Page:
No music to wake up to this morning, only complaints of snorers that kept people awake most of the night. I didn’t hear any snorers, only some partiers who came in late and were quite loud and rude. I never saw that group of boys again. I don’t think they were pilgrims, but somehow had passports that allowed them to stay the night. They were in San Sabastian to have a good time.
The day before I had stopped at the first albergue that I came to after leaving the woods and heading into San Sabastian. This meant that I had close to a 5K walk to get to the other end of San Sabastian before I would start the climb out of town and onto Zarautz. As I walked I enjoyed the sandy beach views,
but didn’t enjoy all the garbage… plastic beer cups, beer bottles, food wrappers and more all over the streets of San Sabastian. I don’t understand why people feel it is okay to leave trash on the ground for someone else to pick up…
I hope it was a good party. The pilgrim life doesn’t exactly allow for crazy partying. Most pilgrims are in bed by at least 10PM, if not 1-2 hours earlier. And you will not be liked if you are arriving at 11PM, making noise as you get ready for bed. Some Albergues will have a curfew and lock the doors at that designated time.
After viewing the mess, I headed to the beach, took off my shoes and walked the rest of the way through town on the beach. Something you must try at least once.
After the beach, I found the first open coffee shop of the day, with beautiful flaky melt in your mouth croissants (I may have had 2 or 3 of them). Seeing the first open coffee shop of the day is always a delight!
After breakfast and a pick-me-up (coffee), I started the climb out of San Sabastian…
At the top of the long hill, I ran into this lovely water/rest stop…
Every now and then you will see places like this along the way set up by locals who live next to the path of the Camino. This particular stop had a book to sign, plus a stamp for pilgrim passports.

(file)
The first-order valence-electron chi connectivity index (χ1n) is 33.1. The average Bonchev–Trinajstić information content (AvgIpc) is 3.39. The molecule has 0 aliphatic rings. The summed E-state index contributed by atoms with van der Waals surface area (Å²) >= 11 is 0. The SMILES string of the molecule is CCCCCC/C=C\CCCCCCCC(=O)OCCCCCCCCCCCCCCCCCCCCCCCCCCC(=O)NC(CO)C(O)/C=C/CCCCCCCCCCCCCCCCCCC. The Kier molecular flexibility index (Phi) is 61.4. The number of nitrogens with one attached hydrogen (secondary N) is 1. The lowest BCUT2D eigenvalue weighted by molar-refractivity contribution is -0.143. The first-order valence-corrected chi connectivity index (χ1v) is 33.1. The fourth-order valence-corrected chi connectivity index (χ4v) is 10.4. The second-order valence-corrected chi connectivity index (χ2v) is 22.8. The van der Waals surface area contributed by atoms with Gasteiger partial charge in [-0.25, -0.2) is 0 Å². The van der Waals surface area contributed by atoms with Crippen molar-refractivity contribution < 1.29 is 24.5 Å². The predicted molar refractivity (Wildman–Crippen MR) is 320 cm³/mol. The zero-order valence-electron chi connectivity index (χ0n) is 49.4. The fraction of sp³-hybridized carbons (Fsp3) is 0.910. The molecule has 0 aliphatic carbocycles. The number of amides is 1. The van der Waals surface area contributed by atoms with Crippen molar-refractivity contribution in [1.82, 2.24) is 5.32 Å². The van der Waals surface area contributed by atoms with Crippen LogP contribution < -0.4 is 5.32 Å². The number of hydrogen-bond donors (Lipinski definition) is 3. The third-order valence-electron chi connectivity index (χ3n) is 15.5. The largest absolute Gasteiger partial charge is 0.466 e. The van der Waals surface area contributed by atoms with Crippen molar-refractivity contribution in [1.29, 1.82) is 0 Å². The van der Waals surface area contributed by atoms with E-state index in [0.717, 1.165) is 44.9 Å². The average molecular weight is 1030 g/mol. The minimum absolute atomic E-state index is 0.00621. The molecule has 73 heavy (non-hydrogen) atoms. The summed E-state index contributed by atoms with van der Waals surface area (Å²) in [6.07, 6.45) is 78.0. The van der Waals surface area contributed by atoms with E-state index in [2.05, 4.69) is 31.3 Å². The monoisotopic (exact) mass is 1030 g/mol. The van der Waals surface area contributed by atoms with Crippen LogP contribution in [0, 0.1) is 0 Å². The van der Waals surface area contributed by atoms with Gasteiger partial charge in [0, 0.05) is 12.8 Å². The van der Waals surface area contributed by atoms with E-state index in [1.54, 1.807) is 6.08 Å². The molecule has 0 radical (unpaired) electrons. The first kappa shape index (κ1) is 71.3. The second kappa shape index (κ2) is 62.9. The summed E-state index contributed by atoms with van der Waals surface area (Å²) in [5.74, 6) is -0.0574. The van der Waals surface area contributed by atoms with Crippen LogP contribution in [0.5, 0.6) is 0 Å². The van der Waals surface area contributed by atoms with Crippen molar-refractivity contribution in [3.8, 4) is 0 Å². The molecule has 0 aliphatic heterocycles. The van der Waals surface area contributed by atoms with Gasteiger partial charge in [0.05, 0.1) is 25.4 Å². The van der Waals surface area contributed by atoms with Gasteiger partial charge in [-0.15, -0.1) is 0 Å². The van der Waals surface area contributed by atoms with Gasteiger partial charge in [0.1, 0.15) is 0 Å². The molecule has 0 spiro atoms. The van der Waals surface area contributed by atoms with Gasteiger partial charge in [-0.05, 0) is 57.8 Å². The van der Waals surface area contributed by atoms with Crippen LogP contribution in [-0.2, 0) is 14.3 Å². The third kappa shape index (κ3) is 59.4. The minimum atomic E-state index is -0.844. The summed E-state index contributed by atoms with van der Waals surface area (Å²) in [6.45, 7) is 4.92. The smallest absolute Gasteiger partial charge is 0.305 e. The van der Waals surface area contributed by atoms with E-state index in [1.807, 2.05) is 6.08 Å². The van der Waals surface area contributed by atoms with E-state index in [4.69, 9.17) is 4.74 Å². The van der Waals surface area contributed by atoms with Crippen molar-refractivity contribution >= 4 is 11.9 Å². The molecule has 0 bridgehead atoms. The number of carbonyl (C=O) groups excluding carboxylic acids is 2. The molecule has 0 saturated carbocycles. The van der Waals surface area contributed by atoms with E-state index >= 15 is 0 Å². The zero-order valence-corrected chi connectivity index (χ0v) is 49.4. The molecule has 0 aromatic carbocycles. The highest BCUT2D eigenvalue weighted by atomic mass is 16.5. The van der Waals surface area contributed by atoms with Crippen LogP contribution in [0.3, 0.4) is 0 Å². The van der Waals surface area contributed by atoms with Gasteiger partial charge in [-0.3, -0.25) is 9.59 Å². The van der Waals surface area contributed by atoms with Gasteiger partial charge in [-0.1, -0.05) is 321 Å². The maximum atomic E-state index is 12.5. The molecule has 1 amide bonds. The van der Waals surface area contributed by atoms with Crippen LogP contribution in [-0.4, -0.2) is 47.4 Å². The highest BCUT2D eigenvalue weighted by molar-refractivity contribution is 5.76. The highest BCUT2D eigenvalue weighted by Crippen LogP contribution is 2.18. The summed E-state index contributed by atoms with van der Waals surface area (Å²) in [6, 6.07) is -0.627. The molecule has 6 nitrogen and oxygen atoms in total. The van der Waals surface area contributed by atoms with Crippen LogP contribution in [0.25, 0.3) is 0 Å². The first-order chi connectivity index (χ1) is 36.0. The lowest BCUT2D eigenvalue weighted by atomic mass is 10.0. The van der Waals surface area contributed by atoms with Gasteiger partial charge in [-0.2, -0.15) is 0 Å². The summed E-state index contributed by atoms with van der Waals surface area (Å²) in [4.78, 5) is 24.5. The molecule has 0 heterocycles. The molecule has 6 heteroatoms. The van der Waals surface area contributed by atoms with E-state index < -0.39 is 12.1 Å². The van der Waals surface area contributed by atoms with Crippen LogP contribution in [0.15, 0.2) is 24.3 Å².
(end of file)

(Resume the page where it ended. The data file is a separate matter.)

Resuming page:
The days walk was a mixture of cement and dirt trails, above the coastline. Signs were plentiful marking the footpath well.
If you are wondering whether you can get cell phone reception on the trail, this guy apparently did… so it is possible! Just FYI, it is very rare to see someone hiking and talking on their phone 🙂
Besides meeting people, one of my most favorite things about walking along Camino footpaths, well most any footpaths in Europe, are the fury friends that I meet along the way. This hairy cow stole my heart during a down pour. He came right over and gave me a kiss and told me it was okay to take his photo. ADORABLE!
I also met this loyal watch dog, on guard during a kitty nap. UNBELIEVABLE! I learn so much from our furry friends.
The second half of this long day was through a rain storm, apparently there is a reason why this area is still so green in August! A reminder to bring your rain gear!
A few more rainy photos just so you know what you are getting yourself into 🙂
The rain kept coming, creating a rather strong desire for a town to pop up with a warm coffee shop that served some pintos/tapas. Eventually the trails led to streets which led to roads which led to crosses. Many times crosses were in sets of three, representing Jesus’s crucifixion.
and then finally into a town where I found pintos/tapas to eat in a warm restaurant.
I continued on in the rain to Zarautz, a coastal town with a long beach. The beach is known for being the longest in the Basque country. I had planned to stay the night there but the albergues were closed and hotels were close to one hundred dollars a night. I decided I would keep hiking in the rain to the next smaller less touristy town only 3 miles away.
As I left the town I noticed signs on the building letting tourists know that this was the Basque Country, neither Spain nor France. The Basque want all to know that they want to be free of Spanish and French control.
As I walked on, the rain started to let up and I could tell a beautiful evening was in store. I arrived in Getaria, a charming coastal town, with fewer tourists and available beds. I was very happy that I chose to walk on and out of the more crowded tourist town. Getaria had a much smaller beach, yet perfect size for a quick swim and chance to lay out in the first rays of the day. I highly recommend staying in this town for those who like a quieter atmosphere, yet still plenty of restaurants, culture and places of interest to see…
Next up… Getaria to Deba
Until next time, keep on trekking!